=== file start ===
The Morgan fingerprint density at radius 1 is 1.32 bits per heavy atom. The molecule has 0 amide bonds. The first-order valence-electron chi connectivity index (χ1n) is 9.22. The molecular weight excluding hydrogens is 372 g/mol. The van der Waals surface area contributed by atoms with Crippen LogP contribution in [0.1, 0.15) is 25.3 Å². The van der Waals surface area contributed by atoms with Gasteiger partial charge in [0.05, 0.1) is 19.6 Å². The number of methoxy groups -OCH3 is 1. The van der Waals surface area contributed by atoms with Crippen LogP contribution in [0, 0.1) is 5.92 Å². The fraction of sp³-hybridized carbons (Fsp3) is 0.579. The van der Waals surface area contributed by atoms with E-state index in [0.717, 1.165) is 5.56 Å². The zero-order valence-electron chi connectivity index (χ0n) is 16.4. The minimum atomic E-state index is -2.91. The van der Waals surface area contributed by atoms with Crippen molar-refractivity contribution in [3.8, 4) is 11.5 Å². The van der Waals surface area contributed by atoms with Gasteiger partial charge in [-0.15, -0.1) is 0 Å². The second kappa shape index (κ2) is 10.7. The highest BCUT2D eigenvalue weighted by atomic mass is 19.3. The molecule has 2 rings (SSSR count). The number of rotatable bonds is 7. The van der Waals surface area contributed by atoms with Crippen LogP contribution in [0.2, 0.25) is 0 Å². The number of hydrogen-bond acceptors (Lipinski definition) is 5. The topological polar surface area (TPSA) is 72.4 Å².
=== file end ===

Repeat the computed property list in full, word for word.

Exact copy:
The Morgan fingerprint density at radius 1 is 1.32 bits per heavy atom. The molecule has 0 amide bonds. The first-order valence-electron chi connectivity index (χ1n) is 9.22. The molecular weight excluding hydrogens is 372 g/mol. The van der Waals surface area contributed by atoms with Crippen LogP contribution in [0.1, 0.15) is 25.3 Å². The van der Waals surface area contributed by atoms with Gasteiger partial charge in [0.05, 0.1) is 19.6 Å². The number of methoxy groups -OCH3 is 1. The van der Waals surface area contributed by atoms with Crippen LogP contribution in [0, 0.1) is 5.92 Å². The fraction of sp³-hybridized carbons (Fsp3) is 0.579. The van der Waals surface area contributed by atoms with E-state index in [0.717, 1.165) is 5.56 Å². The zero-order valence-electron chi connectivity index (χ0n) is 16.4. The minimum atomic E-state index is -2.91. The van der Waals surface area contributed by atoms with Crippen molar-refractivity contribution in [3.8, 4) is 11.5 Å². The van der Waals surface area contributed by atoms with Gasteiger partial charge in [-0.15, -0.1) is 0 Å². The second kappa shape index (κ2) is 10.7. The highest BCUT2D eigenvalue weighted by atomic mass is 19.3. The molecule has 2 rings (SSSR count). The number of rotatable bonds is 7. The van der Waals surface area contributed by atoms with Crippen LogP contribution in [0.2, 0.25) is 0 Å². The number of hydrogen-bond acceptors (Lipinski definition) is 5. The topological polar surface area (TPSA) is 72.4 Å².